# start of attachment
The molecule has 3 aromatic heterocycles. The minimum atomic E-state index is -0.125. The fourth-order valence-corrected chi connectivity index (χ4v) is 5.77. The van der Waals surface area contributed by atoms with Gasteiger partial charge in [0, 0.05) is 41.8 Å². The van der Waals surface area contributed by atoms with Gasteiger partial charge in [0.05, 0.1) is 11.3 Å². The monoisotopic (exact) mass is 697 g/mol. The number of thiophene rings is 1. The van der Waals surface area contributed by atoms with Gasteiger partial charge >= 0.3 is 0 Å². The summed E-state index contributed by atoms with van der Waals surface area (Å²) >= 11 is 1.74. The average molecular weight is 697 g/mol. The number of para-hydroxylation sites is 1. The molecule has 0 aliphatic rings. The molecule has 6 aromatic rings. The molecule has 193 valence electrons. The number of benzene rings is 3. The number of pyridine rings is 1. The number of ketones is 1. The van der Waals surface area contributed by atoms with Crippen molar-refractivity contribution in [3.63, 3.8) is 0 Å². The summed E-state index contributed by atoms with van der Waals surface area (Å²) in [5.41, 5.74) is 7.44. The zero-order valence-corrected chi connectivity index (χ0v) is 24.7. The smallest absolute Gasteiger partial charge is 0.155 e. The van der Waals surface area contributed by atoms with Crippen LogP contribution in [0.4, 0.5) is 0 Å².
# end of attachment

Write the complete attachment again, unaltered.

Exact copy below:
The molecule has 3 aromatic heterocycles. The minimum atomic E-state index is -0.125. The fourth-order valence-corrected chi connectivity index (χ4v) is 5.77. The van der Waals surface area contributed by atoms with Gasteiger partial charge in [0, 0.05) is 41.8 Å². The van der Waals surface area contributed by atoms with Gasteiger partial charge in [0.05, 0.1) is 11.3 Å². The monoisotopic (exact) mass is 697 g/mol. The number of thiophene rings is 1. The van der Waals surface area contributed by atoms with Gasteiger partial charge >= 0.3 is 0 Å². The summed E-state index contributed by atoms with van der Waals surface area (Å²) >= 11 is 1.74. The average molecular weight is 697 g/mol. The number of para-hydroxylation sites is 1. The molecule has 0 aliphatic rings. The molecule has 6 aromatic rings. The molecule has 193 valence electrons. The number of benzene rings is 3. The number of pyridine rings is 1. The number of ketones is 1. The van der Waals surface area contributed by atoms with Crippen molar-refractivity contribution in [3.63, 3.8) is 0 Å². The summed E-state index contributed by atoms with van der Waals surface area (Å²) in [5.41, 5.74) is 7.44. The zero-order valence-corrected chi connectivity index (χ0v) is 24.7. The smallest absolute Gasteiger partial charge is 0.155 e. The van der Waals surface area contributed by atoms with Crippen LogP contribution in [0.4, 0.5) is 0 Å².